Phytoplankton respond directly to climate forcing, and due to their central role in global oxygen production and atmospheric carbon sequestration, they are critical components of the Earth’s climate system. There are however few observations detailing past variability in marine primary productivity, particularly over multi-decadal to centennial timescales. This limits our understanding of the long-term impact of climatic forcing on both past and future marine productivity.Authors of a new study published in Nature used a high-resolution signal of marine biogenic aerosol emissions (methanesulfonic acid, or “MSA”) preserved within twelve Greenland ice cores to reconstruct a ~250-year record of marine productivity variations across the subarctic Atlantic basin, one of the most biologically productive and climatically sensitive regions on Earth. These results provide the most continuous proxy-based reconstruction of basin-scale productivity to date in this region, illuminating the following major findings: (1) subarctic Atlantic marine productivity has declined over the industrial era by as much as 10 ± 7%; (2) the early 19th century onset of declining productivity coincides with the regional onset of industrial-era surface warming, and also strongly covaries with regional sea surface temperatures and basin-scale gyre circulation strength; (3) there is strong decadal- to centennial-scale coherence between northern Atlantic productivity variability and declining Atlantic Meridional Overturning Circulation (AMOC) strength, as predicted by prior model-based studies.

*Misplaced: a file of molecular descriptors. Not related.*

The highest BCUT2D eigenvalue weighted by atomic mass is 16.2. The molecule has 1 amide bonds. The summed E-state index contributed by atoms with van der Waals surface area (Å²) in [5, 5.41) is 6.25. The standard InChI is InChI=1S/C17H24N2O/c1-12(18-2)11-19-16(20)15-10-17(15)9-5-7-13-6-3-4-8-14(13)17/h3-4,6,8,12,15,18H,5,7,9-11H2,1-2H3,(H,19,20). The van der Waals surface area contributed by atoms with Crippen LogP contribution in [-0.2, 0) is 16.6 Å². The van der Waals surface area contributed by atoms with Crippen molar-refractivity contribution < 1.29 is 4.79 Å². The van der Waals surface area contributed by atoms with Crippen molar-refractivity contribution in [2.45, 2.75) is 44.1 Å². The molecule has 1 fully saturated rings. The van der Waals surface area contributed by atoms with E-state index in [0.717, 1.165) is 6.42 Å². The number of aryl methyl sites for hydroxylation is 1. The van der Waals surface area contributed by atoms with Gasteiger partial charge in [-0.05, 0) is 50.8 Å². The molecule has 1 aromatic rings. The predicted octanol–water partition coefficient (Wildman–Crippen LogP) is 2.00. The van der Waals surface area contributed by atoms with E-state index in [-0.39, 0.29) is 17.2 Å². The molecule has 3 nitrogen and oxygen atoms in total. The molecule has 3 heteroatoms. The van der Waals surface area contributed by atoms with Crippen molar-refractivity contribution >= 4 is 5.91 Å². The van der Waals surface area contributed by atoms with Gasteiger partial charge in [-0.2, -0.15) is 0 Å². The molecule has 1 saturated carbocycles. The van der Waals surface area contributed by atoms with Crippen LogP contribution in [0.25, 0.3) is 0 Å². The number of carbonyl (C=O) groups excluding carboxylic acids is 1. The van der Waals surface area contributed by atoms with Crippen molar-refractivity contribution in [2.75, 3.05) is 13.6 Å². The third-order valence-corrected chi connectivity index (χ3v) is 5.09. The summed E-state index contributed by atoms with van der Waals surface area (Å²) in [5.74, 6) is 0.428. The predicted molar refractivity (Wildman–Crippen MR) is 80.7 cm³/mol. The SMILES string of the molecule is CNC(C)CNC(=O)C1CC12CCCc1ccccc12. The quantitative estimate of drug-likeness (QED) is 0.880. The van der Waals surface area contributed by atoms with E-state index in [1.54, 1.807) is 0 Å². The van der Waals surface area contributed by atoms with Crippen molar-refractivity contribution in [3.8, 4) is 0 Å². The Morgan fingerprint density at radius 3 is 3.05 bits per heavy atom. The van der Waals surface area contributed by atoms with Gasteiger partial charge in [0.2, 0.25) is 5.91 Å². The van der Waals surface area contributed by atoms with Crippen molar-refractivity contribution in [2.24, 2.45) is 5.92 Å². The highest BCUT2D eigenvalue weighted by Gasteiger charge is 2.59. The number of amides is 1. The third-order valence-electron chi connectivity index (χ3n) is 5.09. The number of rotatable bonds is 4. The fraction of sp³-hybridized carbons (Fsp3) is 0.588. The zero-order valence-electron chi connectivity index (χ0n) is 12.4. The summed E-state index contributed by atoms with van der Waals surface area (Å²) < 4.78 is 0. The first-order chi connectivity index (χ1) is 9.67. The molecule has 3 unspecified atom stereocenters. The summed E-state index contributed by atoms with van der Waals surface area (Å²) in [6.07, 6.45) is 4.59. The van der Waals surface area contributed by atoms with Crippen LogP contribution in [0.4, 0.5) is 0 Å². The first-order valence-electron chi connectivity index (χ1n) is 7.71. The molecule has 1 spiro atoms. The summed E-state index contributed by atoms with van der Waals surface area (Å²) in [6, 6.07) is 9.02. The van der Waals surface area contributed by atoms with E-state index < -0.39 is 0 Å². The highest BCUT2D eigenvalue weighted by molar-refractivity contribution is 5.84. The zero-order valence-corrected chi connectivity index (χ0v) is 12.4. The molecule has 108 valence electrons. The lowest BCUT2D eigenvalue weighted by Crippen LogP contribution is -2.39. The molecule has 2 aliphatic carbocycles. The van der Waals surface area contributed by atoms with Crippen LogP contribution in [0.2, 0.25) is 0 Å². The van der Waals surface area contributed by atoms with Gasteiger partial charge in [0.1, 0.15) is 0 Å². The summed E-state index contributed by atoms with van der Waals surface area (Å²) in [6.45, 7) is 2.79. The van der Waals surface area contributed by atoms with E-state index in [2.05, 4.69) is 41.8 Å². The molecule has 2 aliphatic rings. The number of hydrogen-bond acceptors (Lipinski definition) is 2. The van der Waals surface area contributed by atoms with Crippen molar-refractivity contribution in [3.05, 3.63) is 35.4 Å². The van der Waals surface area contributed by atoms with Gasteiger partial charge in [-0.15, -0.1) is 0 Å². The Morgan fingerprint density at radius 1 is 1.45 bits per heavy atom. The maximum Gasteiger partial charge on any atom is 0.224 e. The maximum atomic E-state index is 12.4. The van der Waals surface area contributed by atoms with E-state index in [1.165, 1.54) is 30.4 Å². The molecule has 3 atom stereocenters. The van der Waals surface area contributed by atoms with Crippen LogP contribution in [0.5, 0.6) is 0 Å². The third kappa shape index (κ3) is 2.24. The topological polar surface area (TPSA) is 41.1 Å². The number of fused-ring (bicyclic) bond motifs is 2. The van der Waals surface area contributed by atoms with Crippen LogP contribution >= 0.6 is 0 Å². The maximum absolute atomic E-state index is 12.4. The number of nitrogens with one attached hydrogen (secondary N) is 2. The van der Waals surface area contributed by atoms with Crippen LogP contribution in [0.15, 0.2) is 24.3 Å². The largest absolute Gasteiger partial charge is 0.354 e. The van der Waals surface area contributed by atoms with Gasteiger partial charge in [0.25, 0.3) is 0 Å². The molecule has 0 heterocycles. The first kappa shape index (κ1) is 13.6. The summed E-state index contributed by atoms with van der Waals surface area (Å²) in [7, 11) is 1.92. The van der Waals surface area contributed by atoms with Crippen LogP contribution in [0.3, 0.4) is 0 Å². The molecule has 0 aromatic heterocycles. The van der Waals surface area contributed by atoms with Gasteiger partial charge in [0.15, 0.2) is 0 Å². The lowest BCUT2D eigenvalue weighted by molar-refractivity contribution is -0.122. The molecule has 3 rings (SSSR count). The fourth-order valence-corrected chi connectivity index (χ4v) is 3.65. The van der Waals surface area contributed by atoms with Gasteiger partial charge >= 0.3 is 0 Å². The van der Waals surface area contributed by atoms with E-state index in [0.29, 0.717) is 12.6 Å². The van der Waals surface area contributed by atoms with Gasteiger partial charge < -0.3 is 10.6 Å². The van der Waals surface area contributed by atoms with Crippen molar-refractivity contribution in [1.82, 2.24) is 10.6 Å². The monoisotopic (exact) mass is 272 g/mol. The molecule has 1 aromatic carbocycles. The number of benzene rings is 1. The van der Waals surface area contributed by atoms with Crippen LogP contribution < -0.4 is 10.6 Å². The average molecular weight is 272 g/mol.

Future atmospheric warming is predicted to contribute to accelerating Greenland Ice Sheet runoff, ocean-surface freshening, and AMOC slowdown, suggesting the potential for continued declines in productivity across this dynamic and climatically important region. Such declines will, in turn, have important implications for future maritime economies, global food security, and drawdown of atmospheric carbon dioxide.
Matthew Osman (Massachusetts Institute of Technology)
Sarah Das (Woods Hole Oceanographic Institution)
Luke Trusel (Rowan University)
Matthew Evans (Wheaton College)
Hubertus Fischer (University of Bern)
Mackenzie Griemann (University of California, Irvine)
Sepp Kipfstuhl (Alfred-Wegener-Institute)
Joseph McConnell (Desert Research Institute)
Eric Saltzman (University of California, Irvine)
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